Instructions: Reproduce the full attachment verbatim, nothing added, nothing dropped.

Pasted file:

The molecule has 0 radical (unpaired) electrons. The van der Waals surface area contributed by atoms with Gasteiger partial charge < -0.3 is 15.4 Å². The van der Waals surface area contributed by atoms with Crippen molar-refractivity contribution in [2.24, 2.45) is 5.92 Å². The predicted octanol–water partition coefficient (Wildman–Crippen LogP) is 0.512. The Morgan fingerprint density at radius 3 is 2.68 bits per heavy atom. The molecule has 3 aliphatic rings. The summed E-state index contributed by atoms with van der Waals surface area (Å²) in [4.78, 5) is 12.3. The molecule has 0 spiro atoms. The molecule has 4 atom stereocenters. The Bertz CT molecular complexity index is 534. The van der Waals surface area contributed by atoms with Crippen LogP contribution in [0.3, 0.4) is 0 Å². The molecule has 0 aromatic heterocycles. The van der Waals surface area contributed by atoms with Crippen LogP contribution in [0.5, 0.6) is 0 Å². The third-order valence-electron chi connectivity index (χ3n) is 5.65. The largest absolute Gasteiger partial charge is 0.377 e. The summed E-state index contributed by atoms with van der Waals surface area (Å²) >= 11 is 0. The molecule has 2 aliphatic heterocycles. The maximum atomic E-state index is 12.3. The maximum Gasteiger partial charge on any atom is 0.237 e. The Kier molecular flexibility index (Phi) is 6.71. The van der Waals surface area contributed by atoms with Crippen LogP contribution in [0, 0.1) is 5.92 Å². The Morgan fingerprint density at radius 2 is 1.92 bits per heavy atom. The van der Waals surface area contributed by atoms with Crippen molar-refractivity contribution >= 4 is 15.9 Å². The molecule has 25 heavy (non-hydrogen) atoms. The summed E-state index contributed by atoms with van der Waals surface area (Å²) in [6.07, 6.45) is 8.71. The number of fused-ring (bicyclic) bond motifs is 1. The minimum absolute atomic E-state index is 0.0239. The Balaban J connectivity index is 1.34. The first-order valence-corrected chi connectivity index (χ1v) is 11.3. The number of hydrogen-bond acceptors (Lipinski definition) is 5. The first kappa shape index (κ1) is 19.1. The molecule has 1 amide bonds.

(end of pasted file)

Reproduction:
The molecule has 0 radical (unpaired) electrons. The van der Waals surface area contributed by atoms with Gasteiger partial charge < -0.3 is 15.4 Å². The van der Waals surface area contributed by atoms with Crippen molar-refractivity contribution in [2.24, 2.45) is 5.92 Å². The predicted octanol–water partition coefficient (Wildman–Crippen LogP) is 0.512. The Morgan fingerprint density at radius 3 is 2.68 bits per heavy atom. The molecule has 3 aliphatic rings. The summed E-state index contributed by atoms with van der Waals surface area (Å²) in [4.78, 5) is 12.3. The molecule has 0 spiro atoms. The molecule has 4 atom stereocenters. The Bertz CT molecular complexity index is 534. The van der Waals surface area contributed by atoms with Crippen LogP contribution in [0.3, 0.4) is 0 Å². The molecule has 0 aromatic heterocycles. The van der Waals surface area contributed by atoms with Crippen LogP contribution in [0.5, 0.6) is 0 Å². The third-order valence-electron chi connectivity index (χ3n) is 5.65. The largest absolute Gasteiger partial charge is 0.377 e. The summed E-state index contributed by atoms with van der Waals surface area (Å²) >= 11 is 0. The molecule has 2 aliphatic heterocycles. The maximum atomic E-state index is 12.3. The maximum Gasteiger partial charge on any atom is 0.237 e. The Kier molecular flexibility index (Phi) is 6.71. The van der Waals surface area contributed by atoms with Crippen LogP contribution in [0, 0.1) is 5.92 Å². The Morgan fingerprint density at radius 2 is 1.92 bits per heavy atom. The van der Waals surface area contributed by atoms with Crippen molar-refractivity contribution >= 4 is 15.9 Å². The molecule has 25 heavy (non-hydrogen) atoms. The summed E-state index contributed by atoms with van der Waals surface area (Å²) in [6.07, 6.45) is 8.71. The number of fused-ring (bicyclic) bond motifs is 1. The minimum absolute atomic E-state index is 0.0239. The Balaban J connectivity index is 1.34. The first-order valence-corrected chi connectivity index (χ1v) is 11.3. The number of hydrogen-bond acceptors (Lipinski definition) is 5. The first kappa shape index (κ1) is 19.1. The molecule has 1 amide bonds.